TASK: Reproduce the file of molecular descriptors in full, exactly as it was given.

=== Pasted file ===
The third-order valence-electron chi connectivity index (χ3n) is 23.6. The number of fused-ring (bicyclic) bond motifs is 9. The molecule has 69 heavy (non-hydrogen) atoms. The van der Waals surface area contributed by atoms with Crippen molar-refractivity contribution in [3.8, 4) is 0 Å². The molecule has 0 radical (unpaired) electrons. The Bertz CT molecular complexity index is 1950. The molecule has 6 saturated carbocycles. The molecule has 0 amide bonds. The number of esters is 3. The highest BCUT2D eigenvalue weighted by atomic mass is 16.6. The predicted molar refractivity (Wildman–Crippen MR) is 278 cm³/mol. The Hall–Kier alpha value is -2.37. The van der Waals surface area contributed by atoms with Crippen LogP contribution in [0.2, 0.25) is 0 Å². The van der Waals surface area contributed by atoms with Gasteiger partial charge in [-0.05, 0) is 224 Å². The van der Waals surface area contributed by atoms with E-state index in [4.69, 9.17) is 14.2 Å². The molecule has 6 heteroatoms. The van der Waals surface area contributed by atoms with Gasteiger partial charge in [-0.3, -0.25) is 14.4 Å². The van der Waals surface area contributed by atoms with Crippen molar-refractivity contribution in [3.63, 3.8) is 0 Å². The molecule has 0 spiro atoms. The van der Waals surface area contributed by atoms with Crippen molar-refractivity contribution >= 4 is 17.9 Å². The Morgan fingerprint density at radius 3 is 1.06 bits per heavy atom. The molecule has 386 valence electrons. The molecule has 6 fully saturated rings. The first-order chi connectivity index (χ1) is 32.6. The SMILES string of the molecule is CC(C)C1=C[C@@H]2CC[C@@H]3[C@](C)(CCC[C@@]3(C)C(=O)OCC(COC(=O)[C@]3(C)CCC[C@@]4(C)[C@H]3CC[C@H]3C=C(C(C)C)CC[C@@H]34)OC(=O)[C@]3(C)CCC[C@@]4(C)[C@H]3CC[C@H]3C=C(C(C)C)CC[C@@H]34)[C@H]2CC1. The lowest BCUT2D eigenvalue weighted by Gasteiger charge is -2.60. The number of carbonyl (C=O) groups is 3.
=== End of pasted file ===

The third-order valence-electron chi connectivity index (χ3n) is 23.6. The number of fused-ring (bicyclic) bond motifs is 9. The molecule has 69 heavy (non-hydrogen) atoms. The van der Waals surface area contributed by atoms with Crippen molar-refractivity contribution in [3.8, 4) is 0 Å². The molecule has 0 radical (unpaired) electrons. The Bertz CT molecular complexity index is 1950. The molecule has 6 saturated carbocycles. The molecule has 0 amide bonds. The number of esters is 3. The highest BCUT2D eigenvalue weighted by atomic mass is 16.6. The predicted molar refractivity (Wildman–Crippen MR) is 278 cm³/mol. The Hall–Kier alpha value is -2.37. The van der Waals surface area contributed by atoms with Crippen LogP contribution in [0.2, 0.25) is 0 Å². The van der Waals surface area contributed by atoms with Gasteiger partial charge in [-0.05, 0) is 224 Å². The van der Waals surface area contributed by atoms with E-state index in [4.69, 9.17) is 14.2 Å². The molecule has 6 heteroatoms. The van der Waals surface area contributed by atoms with Gasteiger partial charge in [-0.3, -0.25) is 14.4 Å². The van der Waals surface area contributed by atoms with Crippen molar-refractivity contribution in [3.63, 3.8) is 0 Å². The molecule has 0 spiro atoms. The van der Waals surface area contributed by atoms with Crippen molar-refractivity contribution >= 4 is 17.9 Å². The Morgan fingerprint density at radius 3 is 1.06 bits per heavy atom. The molecule has 386 valence electrons. The molecule has 6 fully saturated rings. The first-order chi connectivity index (χ1) is 32.6. The SMILES string of the molecule is CC(C)C1=C[C@@H]2CC[C@@H]3[C@](C)(CCC[C@@]3(C)C(=O)OCC(COC(=O)[C@]3(C)CCC[C@@]4(C)[C@H]3CC[C@H]3C=C(C(C)C)CC[C@@H]34)OC(=O)[C@]3(C)CCC[C@@]4(C)[C@H]3CC[C@H]3C=C(C(C)C)CC[C@@H]34)[C@H]2CC1. The lowest BCUT2D eigenvalue weighted by Gasteiger charge is -2.60. The number of carbonyl (C=O) groups is 3.